The absurdity of life
The absurdity of life in general, and during wartimes in particular, is another major theme in Slaughterhouse-Five. Edgar Derby is an American prisoner of war in his forties who volunteered for the military. Funnily enough, he taught ‘Contemporary Problems in Western Civilization’ before the war. After the bombing in Dresden, he steals a teapot. A German tribunal sentenced him to death. For the narrator in Slaughterhouse Five, this is the climax of his novel: the entire city has been burned down, more than a hundred thousand people have died, many of whom are still rotting among the rubble, and Edgar Derby is shot dead because of a teapot.
The unknown science fiction writer Kilgore Trout
Billy is a fan of the work of science fiction writer Kilgore Trout, whose work he learned about in the psychiatric ward of a hospital for war veterans. Trout is an unsung writer who, like Billy, lives in Ilium. Trout’s books help Billy reshape his life. You could think of Kilgore Trout as an alter ego of Vonnegut. Vonnegut also likes to use science fiction themes in his novels and his first novels were sold as pocket books at gas stations by a science fiction label.
Slaughterhouse Five: between fact and fiction
In Slaughterhouse Five, Vonnegut uses his own autobiographical facts as an autobiography for the first person and narrator in the novel. That narrator, in turn, uses those facts to shape the character of Billy Pilgrim. This interplay with fact and fiction is often seen in Vonnegut’s novels. The writing of the novel is also the subject of the story. In the first chapter, for example, the first person tells how he struggled with writing the book, and in the last chapter he himself is emphatically in the picture again. This form of metafiction can be compared to the way in which Louis Paul Boon makes the character Boontje struggle with the story, the other characters and life in De Kapellekensbaan.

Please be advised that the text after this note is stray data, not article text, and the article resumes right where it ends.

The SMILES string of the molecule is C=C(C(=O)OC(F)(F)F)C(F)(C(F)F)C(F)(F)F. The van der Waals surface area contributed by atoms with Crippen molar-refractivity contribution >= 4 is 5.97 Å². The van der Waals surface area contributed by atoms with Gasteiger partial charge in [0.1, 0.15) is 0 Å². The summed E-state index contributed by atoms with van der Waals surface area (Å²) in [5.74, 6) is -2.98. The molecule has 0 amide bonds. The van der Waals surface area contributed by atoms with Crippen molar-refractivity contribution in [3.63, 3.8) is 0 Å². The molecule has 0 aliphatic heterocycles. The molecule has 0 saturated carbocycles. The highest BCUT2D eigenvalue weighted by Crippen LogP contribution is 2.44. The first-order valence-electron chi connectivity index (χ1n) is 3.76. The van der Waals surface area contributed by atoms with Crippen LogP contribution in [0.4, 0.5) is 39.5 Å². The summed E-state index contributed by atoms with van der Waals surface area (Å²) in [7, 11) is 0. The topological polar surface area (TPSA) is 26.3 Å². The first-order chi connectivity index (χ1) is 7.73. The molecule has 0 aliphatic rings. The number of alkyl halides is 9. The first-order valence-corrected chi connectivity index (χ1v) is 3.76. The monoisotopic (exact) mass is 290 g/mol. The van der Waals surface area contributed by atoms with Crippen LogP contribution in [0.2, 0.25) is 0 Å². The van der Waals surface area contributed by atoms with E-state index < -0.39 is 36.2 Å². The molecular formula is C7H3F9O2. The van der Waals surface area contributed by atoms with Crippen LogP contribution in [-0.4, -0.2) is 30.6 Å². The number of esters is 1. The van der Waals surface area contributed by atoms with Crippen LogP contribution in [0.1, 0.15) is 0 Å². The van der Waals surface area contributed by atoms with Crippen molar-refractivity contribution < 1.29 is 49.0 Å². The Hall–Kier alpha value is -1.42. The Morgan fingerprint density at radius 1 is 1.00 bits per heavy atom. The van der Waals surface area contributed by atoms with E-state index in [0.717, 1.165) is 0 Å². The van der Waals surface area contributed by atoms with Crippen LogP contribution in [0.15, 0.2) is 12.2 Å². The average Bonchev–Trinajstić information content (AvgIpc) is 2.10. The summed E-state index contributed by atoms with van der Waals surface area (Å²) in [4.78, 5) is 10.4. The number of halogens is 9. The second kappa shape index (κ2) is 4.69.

Like David Mitchell
The writer Trout, the planet Tralfamadore, and the town of Ilium appear in several of Vonnegut’s books. This, too, reinforces the ingenious interplay between fact and fiction that Vonnegut plays. In our time, this can be compared to the work of David Mitchell, who also has his characters recur in several novels. The novel Thone Bone Clocks seems to be the pivot in the oeuvre, because it explains the mechanism behind it. Mitchell is also an author who likes to play with fantasy and science fiction themes and therefore follows in Vonnegut’s footsteps in that area as well.
translation januari 2024
My version of Slaughterhouse Five:
Kurt Vonnegut, Slaughterhouse five or the Children´s crusade, a Duty-Dance with Death, Dell Publishing, New York, 1991
I’m inspired by:
- J.H. Donner, ‘Het Bombardement van Dresden’; De Tijd; 5 december 1972; pagina 5;
- Auke Hulst, ‘Je bent wie je te zijn beweert‘; nrc.nl; 20 april 2012;
- Wikipedia: Ilium en Kilgore Trout;